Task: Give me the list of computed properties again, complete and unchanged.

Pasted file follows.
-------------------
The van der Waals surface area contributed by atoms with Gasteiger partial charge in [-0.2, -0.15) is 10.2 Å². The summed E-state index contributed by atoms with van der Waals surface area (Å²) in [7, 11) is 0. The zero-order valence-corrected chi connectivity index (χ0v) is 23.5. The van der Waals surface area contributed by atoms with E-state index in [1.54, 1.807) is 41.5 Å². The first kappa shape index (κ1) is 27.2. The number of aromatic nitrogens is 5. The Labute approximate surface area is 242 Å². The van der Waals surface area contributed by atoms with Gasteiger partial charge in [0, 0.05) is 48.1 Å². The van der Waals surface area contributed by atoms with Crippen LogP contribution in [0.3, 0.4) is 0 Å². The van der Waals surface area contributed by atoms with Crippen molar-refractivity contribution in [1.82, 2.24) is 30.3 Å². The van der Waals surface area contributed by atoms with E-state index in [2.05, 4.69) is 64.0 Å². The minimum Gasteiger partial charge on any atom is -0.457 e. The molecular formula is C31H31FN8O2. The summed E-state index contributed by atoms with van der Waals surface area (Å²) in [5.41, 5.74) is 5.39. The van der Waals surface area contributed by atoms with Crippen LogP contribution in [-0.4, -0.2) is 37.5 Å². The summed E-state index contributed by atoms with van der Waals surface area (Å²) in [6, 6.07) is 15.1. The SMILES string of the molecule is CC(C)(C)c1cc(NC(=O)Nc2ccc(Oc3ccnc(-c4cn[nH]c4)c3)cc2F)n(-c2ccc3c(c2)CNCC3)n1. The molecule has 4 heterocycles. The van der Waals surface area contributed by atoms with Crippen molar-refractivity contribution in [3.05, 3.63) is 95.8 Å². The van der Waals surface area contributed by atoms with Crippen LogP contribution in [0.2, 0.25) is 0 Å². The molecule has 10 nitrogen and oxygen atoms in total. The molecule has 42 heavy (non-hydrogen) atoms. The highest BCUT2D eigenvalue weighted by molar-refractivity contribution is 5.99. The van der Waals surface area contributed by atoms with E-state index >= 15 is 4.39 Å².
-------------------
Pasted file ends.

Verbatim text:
The van der Waals surface area contributed by atoms with Gasteiger partial charge in [-0.2, -0.15) is 10.2 Å². The summed E-state index contributed by atoms with van der Waals surface area (Å²) in [7, 11) is 0. The zero-order valence-corrected chi connectivity index (χ0v) is 23.5. The van der Waals surface area contributed by atoms with E-state index in [1.54, 1.807) is 41.5 Å². The first kappa shape index (κ1) is 27.2. The number of aromatic nitrogens is 5. The Labute approximate surface area is 242 Å². The van der Waals surface area contributed by atoms with Gasteiger partial charge in [0, 0.05) is 48.1 Å². The van der Waals surface area contributed by atoms with Crippen LogP contribution in [0.3, 0.4) is 0 Å². The van der Waals surface area contributed by atoms with Crippen molar-refractivity contribution in [1.82, 2.24) is 30.3 Å². The van der Waals surface area contributed by atoms with E-state index in [2.05, 4.69) is 64.0 Å². The minimum Gasteiger partial charge on any atom is -0.457 e. The molecular formula is C31H31FN8O2. The summed E-state index contributed by atoms with van der Waals surface area (Å²) in [5.41, 5.74) is 5.39. The van der Waals surface area contributed by atoms with Crippen LogP contribution in [-0.4, -0.2) is 37.5 Å². The summed E-state index contributed by atoms with van der Waals surface area (Å²) in [6, 6.07) is 15.1. The SMILES string of the molecule is CC(C)(C)c1cc(NC(=O)Nc2ccc(Oc3ccnc(-c4cn[nH]c4)c3)cc2F)n(-c2ccc3c(c2)CNCC3)n1. The molecule has 4 heterocycles. The van der Waals surface area contributed by atoms with Crippen molar-refractivity contribution in [3.05, 3.63) is 95.8 Å². The van der Waals surface area contributed by atoms with Crippen LogP contribution in [0.2, 0.25) is 0 Å². The molecule has 10 nitrogen and oxygen atoms in total. The molecule has 42 heavy (non-hydrogen) atoms. The highest BCUT2D eigenvalue weighted by molar-refractivity contribution is 5.99. The van der Waals surface area contributed by atoms with E-state index >= 15 is 4.39 Å².